This article applies the concept of 'immunity' to different sectoral interests in the Fukushima Daiichi nuclear disaster ('3.11'). In this event, I argue that the social and biological sense of immunity, as described through two contemporary art works (one film and one theatre production) conflicts with the political, economic and security senses of immunity. It finds that, contrary to official policy to create plausible deniability while maximising profits for transnational interests, the immunity of particular areas of the commons are weakened to the cost of present and future generations.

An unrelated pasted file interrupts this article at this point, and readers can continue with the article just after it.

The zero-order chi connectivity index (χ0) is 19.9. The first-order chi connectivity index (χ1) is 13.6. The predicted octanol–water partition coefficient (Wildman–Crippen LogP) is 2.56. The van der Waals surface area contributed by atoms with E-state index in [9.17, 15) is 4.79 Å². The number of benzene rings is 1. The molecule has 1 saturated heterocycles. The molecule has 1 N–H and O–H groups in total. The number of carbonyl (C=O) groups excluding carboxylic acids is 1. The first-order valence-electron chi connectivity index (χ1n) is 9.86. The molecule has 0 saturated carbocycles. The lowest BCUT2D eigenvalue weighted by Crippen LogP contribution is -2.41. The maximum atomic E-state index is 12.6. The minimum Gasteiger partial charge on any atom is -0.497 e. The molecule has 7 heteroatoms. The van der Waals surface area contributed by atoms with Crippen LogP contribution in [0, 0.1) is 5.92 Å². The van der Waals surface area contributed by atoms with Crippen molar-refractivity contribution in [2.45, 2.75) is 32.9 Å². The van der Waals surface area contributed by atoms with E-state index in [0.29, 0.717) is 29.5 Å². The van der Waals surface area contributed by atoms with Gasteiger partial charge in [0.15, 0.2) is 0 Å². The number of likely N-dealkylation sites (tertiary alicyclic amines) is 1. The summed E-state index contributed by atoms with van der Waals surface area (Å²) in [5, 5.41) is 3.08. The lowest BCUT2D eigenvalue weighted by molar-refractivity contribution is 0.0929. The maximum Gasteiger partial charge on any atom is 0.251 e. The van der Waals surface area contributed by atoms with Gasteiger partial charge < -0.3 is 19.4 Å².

|Journal||Ritsumeikan Studies in Language and Culture|
|Publication status||Published - 2015|